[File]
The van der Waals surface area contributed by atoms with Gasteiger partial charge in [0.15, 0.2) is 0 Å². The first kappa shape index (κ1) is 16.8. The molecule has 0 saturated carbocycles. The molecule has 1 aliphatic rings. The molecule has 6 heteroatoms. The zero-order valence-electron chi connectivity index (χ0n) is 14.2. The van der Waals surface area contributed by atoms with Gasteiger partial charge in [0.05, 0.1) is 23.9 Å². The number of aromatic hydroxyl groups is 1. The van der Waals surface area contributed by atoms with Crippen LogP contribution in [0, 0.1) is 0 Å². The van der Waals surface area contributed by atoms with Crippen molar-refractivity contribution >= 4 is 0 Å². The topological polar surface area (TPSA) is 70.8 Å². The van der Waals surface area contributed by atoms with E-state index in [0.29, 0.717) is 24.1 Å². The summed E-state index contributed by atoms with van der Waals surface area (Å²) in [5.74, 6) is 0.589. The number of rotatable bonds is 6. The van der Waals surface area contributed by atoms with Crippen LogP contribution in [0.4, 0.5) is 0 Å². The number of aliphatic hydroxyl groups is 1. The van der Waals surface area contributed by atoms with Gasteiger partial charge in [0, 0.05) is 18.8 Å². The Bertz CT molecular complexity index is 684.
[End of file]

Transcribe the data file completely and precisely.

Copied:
The van der Waals surface area contributed by atoms with Gasteiger partial charge in [0.15, 0.2) is 0 Å². The first kappa shape index (κ1) is 16.8. The molecule has 0 saturated carbocycles. The molecule has 1 aliphatic rings. The molecule has 6 heteroatoms. The zero-order valence-electron chi connectivity index (χ0n) is 14.2. The van der Waals surface area contributed by atoms with Gasteiger partial charge in [0.05, 0.1) is 23.9 Å². The number of aromatic hydroxyl groups is 1. The van der Waals surface area contributed by atoms with Crippen LogP contribution in [0, 0.1) is 0 Å². The van der Waals surface area contributed by atoms with Crippen molar-refractivity contribution >= 4 is 0 Å². The topological polar surface area (TPSA) is 70.8 Å². The van der Waals surface area contributed by atoms with E-state index in [0.29, 0.717) is 24.1 Å². The summed E-state index contributed by atoms with van der Waals surface area (Å²) in [5.74, 6) is 0.589. The number of rotatable bonds is 6. The van der Waals surface area contributed by atoms with Crippen LogP contribution in [0.4, 0.5) is 0 Å². The number of aliphatic hydroxyl groups is 1. The van der Waals surface area contributed by atoms with Gasteiger partial charge in [0, 0.05) is 18.8 Å². The Bertz CT molecular complexity index is 684.